Rep. Jim Bridenstine (R-OK) challenged Crusan about whether the agency is following congressional direction. He said NASA's FY2016 operating plan shows that only $25 million is being spent on NextSTEP. Crusan responded that NASA is spending more than $70 million this year on habitats. The rest of the money is being spent on developing systems that would go inside the modules. As for having a prototype ready by 2018, Crusan explained that the agency is on track to accomplish that, but it will be a ground demonstrator designed for "form, fit and function" tests, not a space module.
House SS&T full committee chairman Lamar Smith (R-TX) and Bridenstine both used the hearing to criticize the Obama Administration's Asteroid Redirect Mission (ARM). As he has many times previously, Smith called ARM "unjustified" and a "distraction" with no relevance to human exploration of the solar system. The Government Accountability Office (GAO) recently estimated the cost of the robotic portion of the ARM mission (not including launch) at $1.72 billion, money that Smith said would be better spent on habitats and propulsion technologies.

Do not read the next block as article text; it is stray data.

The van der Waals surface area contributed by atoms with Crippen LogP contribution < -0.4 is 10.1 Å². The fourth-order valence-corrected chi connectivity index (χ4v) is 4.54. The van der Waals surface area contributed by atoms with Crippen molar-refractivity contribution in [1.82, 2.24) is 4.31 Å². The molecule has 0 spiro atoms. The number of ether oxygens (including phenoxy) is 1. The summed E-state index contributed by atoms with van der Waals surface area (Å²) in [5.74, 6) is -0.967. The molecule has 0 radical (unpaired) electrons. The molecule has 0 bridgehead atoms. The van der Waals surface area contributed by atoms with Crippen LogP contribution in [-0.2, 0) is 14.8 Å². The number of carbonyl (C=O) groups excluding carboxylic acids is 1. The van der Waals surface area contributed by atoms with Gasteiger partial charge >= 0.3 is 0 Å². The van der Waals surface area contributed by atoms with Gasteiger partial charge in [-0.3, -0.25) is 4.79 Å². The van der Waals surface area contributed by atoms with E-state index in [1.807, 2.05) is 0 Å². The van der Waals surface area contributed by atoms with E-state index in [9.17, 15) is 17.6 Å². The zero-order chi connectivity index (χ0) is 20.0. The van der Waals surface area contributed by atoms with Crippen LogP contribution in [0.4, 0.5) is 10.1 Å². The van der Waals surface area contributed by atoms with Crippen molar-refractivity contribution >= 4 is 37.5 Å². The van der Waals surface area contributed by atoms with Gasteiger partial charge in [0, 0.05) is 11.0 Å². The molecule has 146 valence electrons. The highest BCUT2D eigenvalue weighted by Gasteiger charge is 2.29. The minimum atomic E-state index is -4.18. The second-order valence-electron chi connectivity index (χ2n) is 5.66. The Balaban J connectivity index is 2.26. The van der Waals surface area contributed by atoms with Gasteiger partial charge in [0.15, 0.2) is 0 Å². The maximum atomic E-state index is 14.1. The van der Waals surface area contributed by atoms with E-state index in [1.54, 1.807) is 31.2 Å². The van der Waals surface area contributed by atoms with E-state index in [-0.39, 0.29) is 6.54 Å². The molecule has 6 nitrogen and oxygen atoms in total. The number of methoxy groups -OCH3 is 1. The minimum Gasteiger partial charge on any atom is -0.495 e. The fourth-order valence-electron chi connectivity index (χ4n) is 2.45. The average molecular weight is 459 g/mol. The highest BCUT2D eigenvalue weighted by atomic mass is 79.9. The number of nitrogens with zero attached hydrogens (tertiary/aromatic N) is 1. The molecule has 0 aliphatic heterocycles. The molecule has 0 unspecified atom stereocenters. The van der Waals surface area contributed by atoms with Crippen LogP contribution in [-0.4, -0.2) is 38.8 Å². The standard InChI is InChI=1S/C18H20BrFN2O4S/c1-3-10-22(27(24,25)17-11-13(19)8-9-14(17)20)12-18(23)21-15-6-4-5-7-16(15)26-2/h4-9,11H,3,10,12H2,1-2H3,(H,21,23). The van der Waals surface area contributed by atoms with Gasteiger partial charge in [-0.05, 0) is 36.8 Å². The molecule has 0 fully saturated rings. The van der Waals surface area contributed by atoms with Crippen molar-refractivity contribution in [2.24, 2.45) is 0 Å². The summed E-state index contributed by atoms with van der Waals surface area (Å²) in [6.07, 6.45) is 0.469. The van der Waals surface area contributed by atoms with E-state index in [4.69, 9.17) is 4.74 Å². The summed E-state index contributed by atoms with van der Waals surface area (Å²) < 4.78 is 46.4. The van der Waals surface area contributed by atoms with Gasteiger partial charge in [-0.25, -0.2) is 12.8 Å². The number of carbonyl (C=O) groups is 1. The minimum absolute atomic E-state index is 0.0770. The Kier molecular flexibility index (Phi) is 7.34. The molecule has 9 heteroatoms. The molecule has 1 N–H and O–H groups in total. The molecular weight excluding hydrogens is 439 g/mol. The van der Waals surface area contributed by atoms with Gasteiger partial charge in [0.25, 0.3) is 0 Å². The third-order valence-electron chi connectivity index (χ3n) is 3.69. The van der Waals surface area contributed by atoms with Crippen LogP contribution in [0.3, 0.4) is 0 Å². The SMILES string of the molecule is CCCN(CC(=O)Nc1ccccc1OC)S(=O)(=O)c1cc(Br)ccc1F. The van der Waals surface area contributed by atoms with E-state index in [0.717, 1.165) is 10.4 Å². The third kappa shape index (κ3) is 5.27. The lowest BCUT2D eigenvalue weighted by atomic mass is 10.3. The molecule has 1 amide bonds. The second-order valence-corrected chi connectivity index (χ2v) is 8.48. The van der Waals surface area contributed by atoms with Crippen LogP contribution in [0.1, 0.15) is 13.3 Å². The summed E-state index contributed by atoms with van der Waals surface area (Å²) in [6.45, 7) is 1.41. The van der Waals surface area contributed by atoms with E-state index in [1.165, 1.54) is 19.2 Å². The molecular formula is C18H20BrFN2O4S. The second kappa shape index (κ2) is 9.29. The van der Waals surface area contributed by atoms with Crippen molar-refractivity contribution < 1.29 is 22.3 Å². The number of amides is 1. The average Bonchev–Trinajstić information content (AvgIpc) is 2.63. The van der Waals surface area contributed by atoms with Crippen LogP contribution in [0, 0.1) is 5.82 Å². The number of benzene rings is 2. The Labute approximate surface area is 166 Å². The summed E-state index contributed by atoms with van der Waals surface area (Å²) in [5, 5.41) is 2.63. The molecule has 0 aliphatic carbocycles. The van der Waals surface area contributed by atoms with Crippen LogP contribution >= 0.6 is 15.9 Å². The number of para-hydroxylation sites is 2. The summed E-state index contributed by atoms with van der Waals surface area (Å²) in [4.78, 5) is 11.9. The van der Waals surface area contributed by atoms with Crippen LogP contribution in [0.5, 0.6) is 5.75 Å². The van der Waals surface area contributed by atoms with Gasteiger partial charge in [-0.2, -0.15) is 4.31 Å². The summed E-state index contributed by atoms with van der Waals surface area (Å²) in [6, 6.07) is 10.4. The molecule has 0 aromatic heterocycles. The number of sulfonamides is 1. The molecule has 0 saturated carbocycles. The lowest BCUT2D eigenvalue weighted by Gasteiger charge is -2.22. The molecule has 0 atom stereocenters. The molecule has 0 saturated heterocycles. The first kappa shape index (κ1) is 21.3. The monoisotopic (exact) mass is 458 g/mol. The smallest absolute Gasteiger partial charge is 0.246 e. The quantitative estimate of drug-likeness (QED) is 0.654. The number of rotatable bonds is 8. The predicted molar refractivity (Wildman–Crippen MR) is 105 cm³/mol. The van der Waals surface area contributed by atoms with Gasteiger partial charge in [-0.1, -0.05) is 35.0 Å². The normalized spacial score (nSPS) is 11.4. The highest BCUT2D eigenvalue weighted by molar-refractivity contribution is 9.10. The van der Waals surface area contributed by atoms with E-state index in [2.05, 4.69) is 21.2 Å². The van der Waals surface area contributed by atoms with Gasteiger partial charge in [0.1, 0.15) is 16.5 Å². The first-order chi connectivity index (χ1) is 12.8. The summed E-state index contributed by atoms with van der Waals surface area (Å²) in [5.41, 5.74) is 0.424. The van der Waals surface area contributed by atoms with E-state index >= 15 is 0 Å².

Rep. Don Beyer (D-VA) asked Crusan if Smith was correct that ARM is unjustified. Crusan answered that ARM is needed for developing, testing and operating high power Solar Electric Propulsion (SEP), which will be needed for Mars missions. Bridenstine pressed Crusan on that answer later in the hearing, however. Crusan responded that ARM is an "opportunity" to test SEP, leading Bridenstine to stress that it is an "just an opportunity," not "necessary."
Boeing's John Elbon and Orbital ATK's Frank Culberston both advocated for habitats in lunar orbit as the next step for humans into deep space. Lockheed Martin's Wanda Sigur, however, outlined the company's new Mars Base Camp concept. The timeline shown on the company's website has little time for activities in cislunar space. It does envision assembling the base camp -- comprised of two Orion spacecraft, a habitat, a laboratory module, and solar panels and other systems -- in lunar orbit beginning in 2021, but the goal is to send it to Mars orbit for arrival in 2028. Sigur's message was "Mars is closer than you think. We're ready to accelerate the journey."
Editor's Note: In the interest of full disclosure, I was Executive Director of the 1985-1986 National Commission on Space, which was chaired by former NASA Administrator Tom Paine.
Quelle: Space and Technology Policy Group